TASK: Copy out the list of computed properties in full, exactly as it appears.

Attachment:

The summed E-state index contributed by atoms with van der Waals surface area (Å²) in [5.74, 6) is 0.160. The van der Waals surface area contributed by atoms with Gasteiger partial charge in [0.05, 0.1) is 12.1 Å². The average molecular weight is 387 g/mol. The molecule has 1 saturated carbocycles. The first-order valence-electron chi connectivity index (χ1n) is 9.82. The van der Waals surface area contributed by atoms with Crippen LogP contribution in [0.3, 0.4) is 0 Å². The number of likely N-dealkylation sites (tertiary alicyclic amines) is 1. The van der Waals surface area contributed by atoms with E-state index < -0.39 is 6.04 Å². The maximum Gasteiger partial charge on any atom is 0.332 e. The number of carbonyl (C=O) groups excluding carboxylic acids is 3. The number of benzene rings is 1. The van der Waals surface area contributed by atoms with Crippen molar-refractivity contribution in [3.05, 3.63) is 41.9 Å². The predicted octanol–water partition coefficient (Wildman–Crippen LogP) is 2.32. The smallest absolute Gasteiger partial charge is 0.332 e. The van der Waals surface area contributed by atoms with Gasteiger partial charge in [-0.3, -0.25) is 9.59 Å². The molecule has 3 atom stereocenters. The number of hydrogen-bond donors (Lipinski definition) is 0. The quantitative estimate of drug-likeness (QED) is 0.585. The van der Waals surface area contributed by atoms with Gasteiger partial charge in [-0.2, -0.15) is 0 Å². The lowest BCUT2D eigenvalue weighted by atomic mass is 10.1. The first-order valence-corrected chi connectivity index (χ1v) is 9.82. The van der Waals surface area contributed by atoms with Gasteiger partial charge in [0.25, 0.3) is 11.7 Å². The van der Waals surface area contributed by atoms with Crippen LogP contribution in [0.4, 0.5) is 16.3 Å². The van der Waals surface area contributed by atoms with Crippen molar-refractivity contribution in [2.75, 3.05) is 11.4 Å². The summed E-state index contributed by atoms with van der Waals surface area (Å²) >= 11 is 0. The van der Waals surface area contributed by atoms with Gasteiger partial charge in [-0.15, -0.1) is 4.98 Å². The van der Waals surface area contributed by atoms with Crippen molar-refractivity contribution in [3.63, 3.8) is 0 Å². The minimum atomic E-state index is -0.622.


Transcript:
The summed E-state index contributed by atoms with van der Waals surface area (Å²) in [5.74, 6) is 0.160. The van der Waals surface area contributed by atoms with Gasteiger partial charge in [0.05, 0.1) is 12.1 Å². The average molecular weight is 387 g/mol. The molecule has 1 saturated carbocycles. The first-order valence-electron chi connectivity index (χ1n) is 9.82. The van der Waals surface area contributed by atoms with Crippen LogP contribution in [0.3, 0.4) is 0 Å². The number of likely N-dealkylation sites (tertiary alicyclic amines) is 1. The van der Waals surface area contributed by atoms with E-state index < -0.39 is 6.04 Å². The maximum Gasteiger partial charge on any atom is 0.332 e. The number of carbonyl (C=O) groups excluding carboxylic acids is 3. The number of benzene rings is 1. The van der Waals surface area contributed by atoms with Crippen molar-refractivity contribution in [3.05, 3.63) is 41.9 Å². The predicted octanol–water partition coefficient (Wildman–Crippen LogP) is 2.32. The smallest absolute Gasteiger partial charge is 0.332 e. The van der Waals surface area contributed by atoms with Gasteiger partial charge in [-0.3, -0.25) is 9.59 Å². The molecule has 3 atom stereocenters. The number of hydrogen-bond donors (Lipinski definition) is 0. The quantitative estimate of drug-likeness (QED) is 0.585. The van der Waals surface area contributed by atoms with Gasteiger partial charge in [-0.2, -0.15) is 0 Å². The lowest BCUT2D eigenvalue weighted by atomic mass is 10.1. The first-order valence-corrected chi connectivity index (χ1v) is 9.82. The van der Waals surface area contributed by atoms with Gasteiger partial charge in [0.25, 0.3) is 11.7 Å². The van der Waals surface area contributed by atoms with Crippen LogP contribution in [0.4, 0.5) is 16.3 Å². The van der Waals surface area contributed by atoms with Crippen molar-refractivity contribution in [2.75, 3.05) is 11.4 Å². The summed E-state index contributed by atoms with van der Waals surface area (Å²) >= 11 is 0. The van der Waals surface area contributed by atoms with Gasteiger partial charge in [-0.15, -0.1) is 4.98 Å². The van der Waals surface area contributed by atoms with Crippen molar-refractivity contribution in [3.63, 3.8) is 0 Å². The minimum atomic E-state index is -0.622.